In 2004 Jeremy Stoppelman was appointed CEO of Yelp Inc. (NYSE:YELP). First, this article will compare CEO compensation with compensation at similar sized companies. Next, we'll consider growth that the business demonstrates. And finally - as a second measure of performance - we will look at the returns shareholders have received over the last few years. This method should give us information to assess how appropriately the company pays the CEO.
How Does Jeremy Stoppelman's Compensation Compare With Similar Sized Companies?
According to our data, Yelp Inc. has a market capitalization of US$2.7b, and pays its CEO total annual compensation worth US$5.5m. (This is based on the year to December 2018). While we always look at total compensation first, we note that the salary component is less, at US$1.0. When we examined a selection of companies with market caps ranging from US$2.0b to US$6.4b, we found the median CEO total compensation was US$5.1m.
So Jeremy Stoppelman is paid around the average of the companies we looked at. Although this fact alone doesn't tell us a great deal, it becomes more relevant when considered against the business performance.
You can see a visual representation of the CEO compensation at Yelp, below.
Is Yelp Inc. Growing?
Yelp Inc. has increased its earnings per share (EPS) by an average of 89% a year, over the last three years (using a line of best fit). In the last year, its revenue is up 9.1%.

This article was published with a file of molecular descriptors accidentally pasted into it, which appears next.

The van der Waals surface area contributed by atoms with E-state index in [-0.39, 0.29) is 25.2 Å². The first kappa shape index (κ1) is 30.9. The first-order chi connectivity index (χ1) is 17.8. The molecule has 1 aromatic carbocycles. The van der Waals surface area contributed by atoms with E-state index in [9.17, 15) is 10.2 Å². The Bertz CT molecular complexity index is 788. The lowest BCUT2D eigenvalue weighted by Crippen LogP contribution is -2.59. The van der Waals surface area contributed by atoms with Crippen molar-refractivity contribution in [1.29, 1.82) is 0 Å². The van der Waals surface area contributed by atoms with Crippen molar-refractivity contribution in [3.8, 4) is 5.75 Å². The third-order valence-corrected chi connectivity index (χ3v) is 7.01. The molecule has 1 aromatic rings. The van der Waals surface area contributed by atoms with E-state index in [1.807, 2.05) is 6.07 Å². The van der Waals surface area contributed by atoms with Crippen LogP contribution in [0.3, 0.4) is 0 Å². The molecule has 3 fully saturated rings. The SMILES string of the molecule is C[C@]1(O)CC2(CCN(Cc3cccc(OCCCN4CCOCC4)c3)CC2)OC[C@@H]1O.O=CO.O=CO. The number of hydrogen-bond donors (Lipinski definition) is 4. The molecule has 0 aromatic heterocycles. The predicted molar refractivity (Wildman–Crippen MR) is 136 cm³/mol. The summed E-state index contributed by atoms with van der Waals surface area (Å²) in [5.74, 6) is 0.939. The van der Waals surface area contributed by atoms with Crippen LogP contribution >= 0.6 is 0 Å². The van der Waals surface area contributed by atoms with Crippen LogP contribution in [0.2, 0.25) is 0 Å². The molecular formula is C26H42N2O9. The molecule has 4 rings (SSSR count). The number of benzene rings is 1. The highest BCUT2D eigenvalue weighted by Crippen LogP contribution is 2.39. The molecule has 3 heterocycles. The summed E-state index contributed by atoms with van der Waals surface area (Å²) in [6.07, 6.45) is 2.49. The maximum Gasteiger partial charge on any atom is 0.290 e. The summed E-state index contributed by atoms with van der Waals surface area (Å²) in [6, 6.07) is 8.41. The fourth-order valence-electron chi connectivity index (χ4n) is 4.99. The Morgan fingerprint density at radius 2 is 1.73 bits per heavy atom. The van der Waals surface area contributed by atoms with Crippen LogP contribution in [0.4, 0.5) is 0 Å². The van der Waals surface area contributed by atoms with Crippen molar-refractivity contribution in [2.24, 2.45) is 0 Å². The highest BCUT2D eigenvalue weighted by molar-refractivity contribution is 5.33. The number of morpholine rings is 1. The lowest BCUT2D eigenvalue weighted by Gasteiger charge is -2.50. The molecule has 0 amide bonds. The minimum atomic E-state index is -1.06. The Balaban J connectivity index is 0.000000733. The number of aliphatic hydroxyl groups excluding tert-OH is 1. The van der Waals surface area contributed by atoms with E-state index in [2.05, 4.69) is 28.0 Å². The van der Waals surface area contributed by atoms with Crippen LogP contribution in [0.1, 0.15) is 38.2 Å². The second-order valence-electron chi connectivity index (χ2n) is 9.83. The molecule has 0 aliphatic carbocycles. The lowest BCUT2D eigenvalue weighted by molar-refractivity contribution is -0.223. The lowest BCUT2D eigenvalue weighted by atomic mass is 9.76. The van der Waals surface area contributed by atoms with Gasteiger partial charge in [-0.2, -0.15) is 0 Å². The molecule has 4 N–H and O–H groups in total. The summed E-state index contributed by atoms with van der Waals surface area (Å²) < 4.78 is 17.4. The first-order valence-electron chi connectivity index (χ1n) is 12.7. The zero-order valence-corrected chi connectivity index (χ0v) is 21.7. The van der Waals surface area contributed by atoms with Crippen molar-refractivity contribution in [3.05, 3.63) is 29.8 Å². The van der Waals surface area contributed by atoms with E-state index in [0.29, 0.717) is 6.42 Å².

This demonstrates that the company has been improving recently. A good result. It's also good to see modest revenue growth, suggesting the underlying business is healthy. Shareholders might be interested in this free visualization of analyst forecasts.
Has Yelp Inc. Been A Good Investment?
Given the total loss of 7.3% over three years, many shareholders in Yelp Inc. are probably rather dissatisfied, to say the least. So shareholders would probably think the company shouldn't be too generous with CEO compensation.
Remuneration for Jeremy Stoppelman is close enough to the median pay for a CEO of a similar sized company .
We like that the company is growing EPS, but we find the returns over the last three years to be lacking. We'd be surprised if shareholders want to see a pay rise for the CEO, but we'd stop short of calling their pay too generous. If you think CEO compensation levels are interesting you will probably really like this free visualization of insider trading at Yelp.
Arguably, business quality is much more important than CEO compensation levels. So check out this free list of interesting companies, that have HIGH return on equity and low debt.
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